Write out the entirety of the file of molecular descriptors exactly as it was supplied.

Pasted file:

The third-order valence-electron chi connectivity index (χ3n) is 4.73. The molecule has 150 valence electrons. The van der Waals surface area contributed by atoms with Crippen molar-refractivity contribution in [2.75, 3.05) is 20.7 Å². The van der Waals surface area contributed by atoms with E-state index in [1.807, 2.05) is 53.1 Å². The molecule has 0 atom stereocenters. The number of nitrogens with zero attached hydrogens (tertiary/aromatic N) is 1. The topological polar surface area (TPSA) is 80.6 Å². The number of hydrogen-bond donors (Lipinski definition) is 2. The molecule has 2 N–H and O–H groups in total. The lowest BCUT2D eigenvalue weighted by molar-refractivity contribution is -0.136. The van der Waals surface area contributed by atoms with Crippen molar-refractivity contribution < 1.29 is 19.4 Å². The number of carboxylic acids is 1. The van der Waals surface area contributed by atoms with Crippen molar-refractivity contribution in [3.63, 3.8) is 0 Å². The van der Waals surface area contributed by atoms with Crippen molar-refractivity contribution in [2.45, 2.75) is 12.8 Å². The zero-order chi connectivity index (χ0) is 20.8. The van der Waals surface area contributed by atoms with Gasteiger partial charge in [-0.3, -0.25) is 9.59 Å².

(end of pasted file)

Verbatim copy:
The third-order valence-electron chi connectivity index (χ3n) is 4.73. The molecule has 150 valence electrons. The van der Waals surface area contributed by atoms with Crippen molar-refractivity contribution in [2.75, 3.05) is 20.7 Å². The van der Waals surface area contributed by atoms with E-state index in [1.807, 2.05) is 53.1 Å². The molecule has 0 atom stereocenters. The number of nitrogens with zero attached hydrogens (tertiary/aromatic N) is 1. The topological polar surface area (TPSA) is 80.6 Å². The number of hydrogen-bond donors (Lipinski definition) is 2. The molecule has 2 N–H and O–H groups in total. The lowest BCUT2D eigenvalue weighted by molar-refractivity contribution is -0.136. The van der Waals surface area contributed by atoms with Crippen molar-refractivity contribution < 1.29 is 19.4 Å². The number of carboxylic acids is 1. The van der Waals surface area contributed by atoms with Crippen molar-refractivity contribution in [3.63, 3.8) is 0 Å². The van der Waals surface area contributed by atoms with Crippen molar-refractivity contribution in [2.45, 2.75) is 12.8 Å². The zero-order chi connectivity index (χ0) is 20.8. The van der Waals surface area contributed by atoms with Gasteiger partial charge in [-0.3, -0.25) is 9.59 Å².